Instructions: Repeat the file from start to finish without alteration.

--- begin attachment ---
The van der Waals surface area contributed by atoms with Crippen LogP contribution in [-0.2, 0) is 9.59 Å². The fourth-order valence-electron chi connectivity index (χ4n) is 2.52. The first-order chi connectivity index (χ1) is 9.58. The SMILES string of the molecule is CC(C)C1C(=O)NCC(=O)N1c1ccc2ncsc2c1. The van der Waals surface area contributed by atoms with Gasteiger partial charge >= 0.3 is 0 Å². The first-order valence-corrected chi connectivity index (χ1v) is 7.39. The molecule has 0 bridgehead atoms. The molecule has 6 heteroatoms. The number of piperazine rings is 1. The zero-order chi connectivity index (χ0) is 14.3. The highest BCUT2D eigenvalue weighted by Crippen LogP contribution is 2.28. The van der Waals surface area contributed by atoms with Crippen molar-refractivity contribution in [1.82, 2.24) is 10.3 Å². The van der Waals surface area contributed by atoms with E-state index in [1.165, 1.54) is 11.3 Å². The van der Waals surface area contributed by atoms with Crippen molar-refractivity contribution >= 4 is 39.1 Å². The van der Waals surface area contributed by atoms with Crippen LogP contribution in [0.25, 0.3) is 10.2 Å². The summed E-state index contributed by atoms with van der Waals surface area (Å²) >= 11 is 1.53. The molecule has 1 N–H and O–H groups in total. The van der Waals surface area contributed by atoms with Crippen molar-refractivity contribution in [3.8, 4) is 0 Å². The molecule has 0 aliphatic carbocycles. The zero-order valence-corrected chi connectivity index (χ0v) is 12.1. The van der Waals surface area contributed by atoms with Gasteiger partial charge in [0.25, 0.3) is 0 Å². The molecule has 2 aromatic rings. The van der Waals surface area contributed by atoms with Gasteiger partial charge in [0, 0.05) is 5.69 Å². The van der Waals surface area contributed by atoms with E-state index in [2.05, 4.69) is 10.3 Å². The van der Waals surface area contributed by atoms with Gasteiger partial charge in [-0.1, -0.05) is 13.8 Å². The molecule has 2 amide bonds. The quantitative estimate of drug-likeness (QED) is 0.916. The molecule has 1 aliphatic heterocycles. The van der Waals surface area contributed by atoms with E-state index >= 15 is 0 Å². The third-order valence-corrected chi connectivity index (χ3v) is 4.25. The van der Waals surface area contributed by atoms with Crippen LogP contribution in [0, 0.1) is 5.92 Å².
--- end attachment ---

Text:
The van der Waals surface area contributed by atoms with Crippen LogP contribution in [-0.2, 0) is 9.59 Å². The fourth-order valence-electron chi connectivity index (χ4n) is 2.52. The first-order chi connectivity index (χ1) is 9.58. The SMILES string of the molecule is CC(C)C1C(=O)NCC(=O)N1c1ccc2ncsc2c1. The van der Waals surface area contributed by atoms with Gasteiger partial charge >= 0.3 is 0 Å². The first-order valence-corrected chi connectivity index (χ1v) is 7.39. The molecule has 0 bridgehead atoms. The molecule has 6 heteroatoms. The number of piperazine rings is 1. The zero-order chi connectivity index (χ0) is 14.3. The highest BCUT2D eigenvalue weighted by Crippen LogP contribution is 2.28. The van der Waals surface area contributed by atoms with Crippen molar-refractivity contribution in [1.82, 2.24) is 10.3 Å². The van der Waals surface area contributed by atoms with E-state index in [1.165, 1.54) is 11.3 Å². The van der Waals surface area contributed by atoms with Crippen molar-refractivity contribution >= 4 is 39.1 Å². The van der Waals surface area contributed by atoms with Crippen LogP contribution in [0.25, 0.3) is 10.2 Å². The summed E-state index contributed by atoms with van der Waals surface area (Å²) >= 11 is 1.53. The molecule has 1 N–H and O–H groups in total. The van der Waals surface area contributed by atoms with Crippen molar-refractivity contribution in [3.8, 4) is 0 Å². The molecule has 0 aliphatic carbocycles. The zero-order valence-corrected chi connectivity index (χ0v) is 12.1. The van der Waals surface area contributed by atoms with Gasteiger partial charge in [0.25, 0.3) is 0 Å². The molecule has 2 aromatic rings. The van der Waals surface area contributed by atoms with Gasteiger partial charge in [0, 0.05) is 5.69 Å². The van der Waals surface area contributed by atoms with E-state index in [2.05, 4.69) is 10.3 Å². The van der Waals surface area contributed by atoms with Gasteiger partial charge in [-0.1, -0.05) is 13.8 Å². The molecule has 2 amide bonds. The quantitative estimate of drug-likeness (QED) is 0.916. The molecule has 1 aliphatic heterocycles. The van der Waals surface area contributed by atoms with E-state index >= 15 is 0 Å². The third-order valence-corrected chi connectivity index (χ3v) is 4.25. The van der Waals surface area contributed by atoms with Crippen LogP contribution in [0, 0.1) is 5.92 Å².